If you've got unwanted information online about your cancer, what can a new breed of consultants do for you?
During cancer treatment and recovery, reaching out for support--via online support groups, Facebook or other social media--is common and healthy.
But when your focus returns to work, you may regret the reams of information online detailing your diagnosis, treatment, complications, frustration and recovery.
If you have already shared information online about your cancer experience or something else you no
longer want to be public, there are steps that you can take to lessen the impact it may have.
There are many firms that specialize in online reputation management, or ORM. For an often-hefty fee,
these firms promise to reshape your image by controlling what information appears most prominently
when people search you online. However, all the reputable firms agree that making information
disappear completely is not possible.
In some cases, an ORM company may contact sites and ask them to delete information. But the sites
have no legal obligation to do so, unless the content is proven untrue and defamatory. The main goal is
to push down undesirable information so it appears much lower in search results.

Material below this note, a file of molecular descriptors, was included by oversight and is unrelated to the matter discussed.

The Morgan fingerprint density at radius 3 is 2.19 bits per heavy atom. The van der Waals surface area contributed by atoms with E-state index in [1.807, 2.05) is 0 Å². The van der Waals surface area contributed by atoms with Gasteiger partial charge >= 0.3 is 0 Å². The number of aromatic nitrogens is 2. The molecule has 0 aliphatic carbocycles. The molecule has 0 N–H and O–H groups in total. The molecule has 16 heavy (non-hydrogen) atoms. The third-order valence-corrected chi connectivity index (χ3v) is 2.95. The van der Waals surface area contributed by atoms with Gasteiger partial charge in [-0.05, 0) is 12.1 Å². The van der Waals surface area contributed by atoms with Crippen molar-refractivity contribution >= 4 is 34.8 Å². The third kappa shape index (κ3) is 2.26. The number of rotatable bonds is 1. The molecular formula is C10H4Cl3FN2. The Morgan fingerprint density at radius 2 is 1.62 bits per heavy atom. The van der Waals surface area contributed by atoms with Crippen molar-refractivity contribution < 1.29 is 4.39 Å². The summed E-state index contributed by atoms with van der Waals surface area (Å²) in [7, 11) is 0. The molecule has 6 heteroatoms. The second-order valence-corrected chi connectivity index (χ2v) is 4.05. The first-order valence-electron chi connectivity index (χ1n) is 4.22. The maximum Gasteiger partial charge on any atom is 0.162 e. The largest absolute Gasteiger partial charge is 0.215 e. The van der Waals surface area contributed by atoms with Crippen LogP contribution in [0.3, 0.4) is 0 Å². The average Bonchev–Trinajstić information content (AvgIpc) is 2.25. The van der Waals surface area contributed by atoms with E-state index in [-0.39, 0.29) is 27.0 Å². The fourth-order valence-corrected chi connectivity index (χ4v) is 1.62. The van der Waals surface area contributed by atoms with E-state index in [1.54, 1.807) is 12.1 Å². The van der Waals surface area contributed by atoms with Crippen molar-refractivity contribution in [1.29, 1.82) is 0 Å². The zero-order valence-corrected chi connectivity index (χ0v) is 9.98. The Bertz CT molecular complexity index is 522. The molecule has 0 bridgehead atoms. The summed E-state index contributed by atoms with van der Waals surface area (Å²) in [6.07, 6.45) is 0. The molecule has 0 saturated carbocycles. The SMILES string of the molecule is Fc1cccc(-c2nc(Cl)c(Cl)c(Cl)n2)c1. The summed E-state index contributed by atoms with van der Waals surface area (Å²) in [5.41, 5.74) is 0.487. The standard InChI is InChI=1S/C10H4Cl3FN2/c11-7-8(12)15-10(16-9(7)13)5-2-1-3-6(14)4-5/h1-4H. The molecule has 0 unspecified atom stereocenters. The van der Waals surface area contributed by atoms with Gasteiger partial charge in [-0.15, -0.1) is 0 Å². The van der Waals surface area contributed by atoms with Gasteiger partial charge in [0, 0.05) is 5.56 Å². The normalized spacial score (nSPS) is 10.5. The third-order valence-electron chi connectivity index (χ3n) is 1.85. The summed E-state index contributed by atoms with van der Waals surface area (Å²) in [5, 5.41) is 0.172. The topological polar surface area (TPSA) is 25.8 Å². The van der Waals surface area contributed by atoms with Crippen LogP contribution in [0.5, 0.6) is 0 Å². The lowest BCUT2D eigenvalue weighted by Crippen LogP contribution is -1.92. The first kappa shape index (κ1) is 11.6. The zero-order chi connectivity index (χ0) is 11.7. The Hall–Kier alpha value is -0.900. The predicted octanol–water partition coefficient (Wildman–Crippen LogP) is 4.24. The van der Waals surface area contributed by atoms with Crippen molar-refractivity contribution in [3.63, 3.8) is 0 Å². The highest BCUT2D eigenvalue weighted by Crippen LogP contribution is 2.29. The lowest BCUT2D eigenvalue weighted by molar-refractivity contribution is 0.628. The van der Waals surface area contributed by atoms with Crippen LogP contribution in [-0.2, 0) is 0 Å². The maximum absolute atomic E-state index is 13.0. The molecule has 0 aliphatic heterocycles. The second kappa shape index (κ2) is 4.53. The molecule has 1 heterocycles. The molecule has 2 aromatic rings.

To push down information, ORM companies post positive information. To generate the positive
information, some companies conduct a lengthy interview with a client, then compose (or help the client
compose) an online profile for several professional sites. ORM firms may also help the client create blog
posts or new websites. Posting many different forms of content to take the place of information you
want pushed down is crucial.
Reputable firms that offer to create content say the new content must be relevant to you, as well as
original and honest. It should also link to other relevant content. If a website links to irrelevant content,
its ranking will be lowered in the search engine, defeating the purpose for which it was created: to replace
negative information with positive information.
Hiring A Pro: Choosing A Company
The ORM field is relatively new, beginning to boom only about five years ago. These ''veteran'' operators say the field has attracted many fly-by-night companies, and it's buyer beware. As yet, there is no professional organization or accreditation for ORM. So it's especially crucial to shop around and be smart about choosing a service.
Among the ways to do that:
- Look for some indication the company is legitimate. For instance, does the website post a Better Business
Bureau seal of approval? Does it offer a money-back guarantee if it doesn’t deliver on a specific action
— for example, clearing negative information from the first few pages of a search? How long has the
company been in business? Is it ORM certified? Keep in mind this is a relatively new field.
- Pay attention to exactly what the company is providing. If a company says it can definitely clean up
the information you want gone very quickly — let’s say, in a matter of weeks — that’s usually a red flag.
Managing and changing information online is not a quick process. Beware of a company that promises
to make all the information you don’t want online disappear. Impossible, the experts agree.
- Expect a proposal or package of services geared to you and your needs. How long the process takes